It may seem cliché, but the world really rejects Jesus and not us. Even He had to take time away from the crowds. He was 100% God, but also 100% human. Jesus shared the truth with the rich, young ruler. Despite him walking away, Jesus still loved him. (Mark 10:21-22) That had to cut the Lord. But even through personally witnessing His miracles, His teachings and His love, people still rejected Him. The Pharisees, Sadducees and Scribes rejected Him. Pontus Pilate rejected Him. (John 18:37, 38) If they rejected the Master, what do you think they would do with the servants? (Matthew 10:25)
And who [is] he who will harm you if you become followers of what is good? But even if you should suffer for righteousness' sake, [you are] blessed. "And do not be afraid of their threats, nor be troubled." But sanctify the Lord God in your hearts, and always [be] ready to [give] a defense to everyone who asks you a reason for the hope that is in you, with meekness and fear; having a good conscience, that when they defame you as evildoers, those who revile your good conduct in Christ may be ashamed. For [it is] better, if it is the will of God, to suffer for doing good than for doing evil. [1 Peter 3:13-17 NKJV]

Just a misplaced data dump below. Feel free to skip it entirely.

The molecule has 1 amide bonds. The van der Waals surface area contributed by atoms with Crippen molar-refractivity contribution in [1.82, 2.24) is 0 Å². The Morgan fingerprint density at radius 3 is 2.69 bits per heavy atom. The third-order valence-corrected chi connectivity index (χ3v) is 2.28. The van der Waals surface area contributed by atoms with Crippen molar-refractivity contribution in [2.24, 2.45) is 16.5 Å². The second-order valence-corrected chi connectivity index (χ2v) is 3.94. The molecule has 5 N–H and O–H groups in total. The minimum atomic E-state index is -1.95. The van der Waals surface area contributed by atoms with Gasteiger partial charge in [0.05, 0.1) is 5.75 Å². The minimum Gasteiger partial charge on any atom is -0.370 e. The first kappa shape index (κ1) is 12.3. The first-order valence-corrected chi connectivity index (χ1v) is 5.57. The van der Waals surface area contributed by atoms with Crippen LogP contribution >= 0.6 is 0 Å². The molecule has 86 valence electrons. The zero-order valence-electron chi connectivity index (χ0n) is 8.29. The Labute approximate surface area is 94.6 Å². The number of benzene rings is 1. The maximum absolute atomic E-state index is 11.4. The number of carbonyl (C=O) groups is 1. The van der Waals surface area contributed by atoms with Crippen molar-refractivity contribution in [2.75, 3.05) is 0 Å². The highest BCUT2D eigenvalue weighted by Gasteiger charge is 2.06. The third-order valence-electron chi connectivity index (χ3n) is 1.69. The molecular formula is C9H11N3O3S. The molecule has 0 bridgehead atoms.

Remember that you are doing the Lord’s work and that those who suffer for righteousness sake are blessed.
Beloved, do not think it strange concerning the fiery trial which is to try you, as though some strange thing happened to you; but rejoice to the extent that you partake of Christ's sufferings, that when His glory is revealed, you may also be glad with exceeding joy. If you are reproached for the name of Christ, blessed [are you], for the Spirit of glory and of God rests upon you. On their part He is blasphemed, but on your part He is glorified. ... Yet if [anyone suffers] as a Christian, let him not be ashamed, but let him glorify God in this matter. [1 Peter 4:12-14, 16 NKJV]
After a hard conversation, take some time for yourself. Go somewhere and pray: for the person you just talked to, for strength and perseverance to keep going, and for the souls you have left to share Christ with. Get a cookie. No harm in that. But most importantly, keep going. Don’t stop. Don’t let these minor setbacks keep you from sharing your faith. You are a child of the King — own it.
We should learn from the conversations. What went right? What went wrong? At what point did things turn? How could you have done better? Could we have said something different or maybe even added some clarity to what was talked about? How was your demeanor, posture, and tone of voice? We may not be able to change what happened, but we could be better prepared for the next one. Like the Post-it Note on my computer desk says:
Never let your “defeats” of the past steal you of the victories of tomorrow. [means NO dwelling on failures] (wife added).author unknown
This sums up the entire TALKING TO STRANGERS series. If you would like to learn more, think about joining me to learn how to share your faith. Check out the Outreach Events page and send me an email. We can also just hit the streets on a one-on-one basis.